the changes could have been by program with random number generator and the patterns are
coincidence.

It took how long to straighten out MG151/20 ammo? 2 years!

crazyivan1970
03-08-2006, 11:30 AM
Anyone compiled report to 1c? Or we making another 20 pages thread in high hopes that Maddox will look at it?

Tater-SW-
03-08-2006, 12:37 PM
At least 2 of us have. One was replied to saying that the idiotic, unrealistic yaw on the USN planes was actually a "feature." I wish I was joking.

tater

mwhincup
03-08-2006, 12:47 PM
<BLOCKQUOTE class="ip-ubbcode-quote"><div class="ip-ubbcode-quote-title">quote:</div><div class="ip-ubbcode-quote-content">Originally posted by Kocur_:
<BLOCKQUOTE class="ip-ubbcode-quote"><div class="ip-ubbcode-quote-title">quote:</div><div class="ip-ubbcode-quote-content">Below is the order in which the .50 MG ran out of ammo:

1. Inboard starbard gun ran out of ammo. 400RPG
2. Middle Starbard gun ran out of ammo. 400RPG
3. Outboard Starbard gun ran out of ammo.375RPG
4. Inboard Port gun ran out of ammo. 400RPG
5. Outboard Port gun ran out of ammo. 375RPG
6. Middle Port gun ran out of ammo. 400RPG </div></BLOCKQUOTE>

Well, so here's the bug: instead of putting faster-slower-slowest .50 in each wing, like it is in say, P-51D, they put the faster guns in starboard wing, and slower in port wing. Obviously a simple bug - worth sending to 1C. </div></BLOCKQUOTE>

What?!!!
Mailman's test shows that the gun responses are SYMMETRIC. In reality this would mean the average yawing moment is zero. What's probably happened is that the modelled average recoil forces have then (incorrectly) been bound to the wrong guns in an assymetric way.

Viper2005_ has tried hard here to explain that the net average yawing moment is (assuming all parameters such as muzzle velocity and mass of round are the same for each gun) purely proportional to the sum of the products of the lateral offset from centreline and the rpm. Thus, if the aforementioned sum is zero, as indicated by MAILMAN's (symmetric) results, the yawing moment SHOULD be zero. The detail of how the gun works is irrelevant.

As far as variance goes - simulation of this kind is DETERMINISTIC, i.e. 100% repeatable. There is nothing to suggest that any aspect of any of these aircraft MODELS is random.

Kocur_
03-08-2006, 01:06 PM
<BLOCKQUOTE class="ip-ubbcode-quote"><div class="ip-ubbcode-quote-title">quote:</div><div class="ip-ubbcode-quote-content">What?!!!
Mailman's test shows that the gun responses are SYMMETRIC. </div></BLOCKQUOTE>

Each shot from any M2 produces an equal impuls, right? The more shots per second the more 'push' by the gun, right? Since in Mailman's test ALL starboard guns get empty before ANY of port guns does, thus ROFs of starbard guns are higher than ROFs of port guns. Thus starboard guns produce more 'push' per second than port guns.

Tater-SW-
03-08-2006, 01:10 PM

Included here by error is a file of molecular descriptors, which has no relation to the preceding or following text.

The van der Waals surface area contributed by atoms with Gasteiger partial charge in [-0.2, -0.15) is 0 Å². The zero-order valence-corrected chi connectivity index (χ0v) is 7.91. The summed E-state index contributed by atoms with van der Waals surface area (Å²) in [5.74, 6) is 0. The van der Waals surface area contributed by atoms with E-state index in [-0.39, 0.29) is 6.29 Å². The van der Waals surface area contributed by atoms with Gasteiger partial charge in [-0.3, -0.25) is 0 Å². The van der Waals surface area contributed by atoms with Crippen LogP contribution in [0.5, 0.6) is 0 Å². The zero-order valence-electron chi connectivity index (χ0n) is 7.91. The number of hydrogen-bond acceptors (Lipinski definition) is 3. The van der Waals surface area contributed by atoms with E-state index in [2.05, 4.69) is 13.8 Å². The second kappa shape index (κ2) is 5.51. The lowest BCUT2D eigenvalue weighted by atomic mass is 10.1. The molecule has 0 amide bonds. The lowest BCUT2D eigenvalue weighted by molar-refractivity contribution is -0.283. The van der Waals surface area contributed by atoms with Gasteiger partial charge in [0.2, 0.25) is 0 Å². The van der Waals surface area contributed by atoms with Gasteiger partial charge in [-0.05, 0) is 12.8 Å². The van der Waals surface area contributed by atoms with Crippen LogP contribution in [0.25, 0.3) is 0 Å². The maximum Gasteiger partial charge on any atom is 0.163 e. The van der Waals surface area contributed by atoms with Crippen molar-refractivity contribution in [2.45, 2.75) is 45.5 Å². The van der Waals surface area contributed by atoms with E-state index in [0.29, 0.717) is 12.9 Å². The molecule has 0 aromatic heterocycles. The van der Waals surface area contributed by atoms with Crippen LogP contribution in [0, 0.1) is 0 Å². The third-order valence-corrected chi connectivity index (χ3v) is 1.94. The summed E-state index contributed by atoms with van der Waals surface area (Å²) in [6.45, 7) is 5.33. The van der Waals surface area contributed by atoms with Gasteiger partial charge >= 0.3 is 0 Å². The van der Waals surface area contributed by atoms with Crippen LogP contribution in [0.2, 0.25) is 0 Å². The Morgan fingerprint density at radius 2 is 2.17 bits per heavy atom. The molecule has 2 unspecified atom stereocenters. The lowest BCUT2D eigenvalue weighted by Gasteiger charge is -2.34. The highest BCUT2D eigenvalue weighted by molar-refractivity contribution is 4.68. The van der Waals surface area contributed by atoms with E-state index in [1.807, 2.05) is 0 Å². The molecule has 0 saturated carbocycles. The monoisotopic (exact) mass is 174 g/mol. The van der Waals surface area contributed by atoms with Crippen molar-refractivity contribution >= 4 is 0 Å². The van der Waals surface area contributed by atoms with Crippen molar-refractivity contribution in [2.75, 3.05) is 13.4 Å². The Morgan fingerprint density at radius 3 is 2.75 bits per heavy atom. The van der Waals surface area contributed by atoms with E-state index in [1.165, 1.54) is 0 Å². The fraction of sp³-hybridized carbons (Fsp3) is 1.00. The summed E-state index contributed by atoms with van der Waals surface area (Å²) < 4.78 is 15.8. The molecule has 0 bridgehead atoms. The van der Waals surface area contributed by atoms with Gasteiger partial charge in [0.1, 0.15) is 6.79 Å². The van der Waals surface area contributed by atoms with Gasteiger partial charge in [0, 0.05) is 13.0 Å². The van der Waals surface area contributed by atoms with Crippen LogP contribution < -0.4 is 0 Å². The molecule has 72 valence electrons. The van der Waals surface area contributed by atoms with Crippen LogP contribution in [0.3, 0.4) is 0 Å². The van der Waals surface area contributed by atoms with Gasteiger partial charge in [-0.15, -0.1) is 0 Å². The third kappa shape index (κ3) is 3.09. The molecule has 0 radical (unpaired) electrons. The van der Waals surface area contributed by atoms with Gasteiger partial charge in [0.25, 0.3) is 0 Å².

It doesn't show the recoil is symetric at all. Look at that. The guns fire so that all the right guns have a higher ROF than all the left guns. On the right side it shows that the inboard and middle 50s have the highest ROFs on the entire plane. You'd expect the 2 guns with less ammo to run out at the same time, but they don't. That means the left inboard gun is firing slower than even the rigth outboard gun with less ammo.

Symetric would be something like the 2 outboard guns run out together, and the 2 middle guns run out together, and the 2 inboard guns run out together. Each left-right pair could have a different ROF.

tater

mwhincup
03-08-2006, 02:03 PM
My apologies - I was reading RPG as RPM

zoinks_
03-08-2006, 02:18 PM
<BLOCKQUOTE class="ip-ubbcode-quote"><div class="ip-ubbcode-quote-title">quote:</div><div class="ip-ubbcode-quote-content">Originally posted by Tater-SW-:
At least 2 of us have. One was replied to saying that the idiotic, unrealistic yaw on the USN planes was actually a "feature." I wish I was joking.

tater </div></BLOCKQUOTE>

i bought this sim specifically for pto. i haven't flown much since 4.03 and finally started Bird Brain's Cactus Diary campaign. i do not like this new feature. i hope this is a joke. if this is the official decision, 4.04 is headed to the recycle bin.

does 4.03 do this as well? after several missions i am considering going to 4.02 or 4.03.

Viper2005_
03-08-2006, 02:19 PM
The obvious thing to do next is to record a track firing the guns to empty and time it. Then if you know the RPG you can calculate the cyclic ROF.

If you're feeling really hardcore you could try setting up a map in FMB with a camera and a splash target.

Set the maximum possible convergence and fire at the splash target. Then replay the track in slo-mo and count the splashes.

I suggest marking the position of the camera with a capital ship or similar in order that you can consistantly put your rounds near enough to the camera. The other advantage of this approach is that it allows you to make multiple passes at relatively short range for easier ballistics...

The best way to make the devs take notice of a bug report is to do all their homework for them.

You should aim to email them a comprehensive report saying something like "Gun #3 fires at x rpm which is y rpm too fast. Gun #1 fires at a rpm which is b rpm too slow; here's the evidence, please fix".

That way all they've got to do is go to the appropriate file and tweak a number. If you just tell them that the aeroplane yaws when firing, you're effectively asking them to perform a series of time-consuming tests in order to work out what the problem is before they can fix it.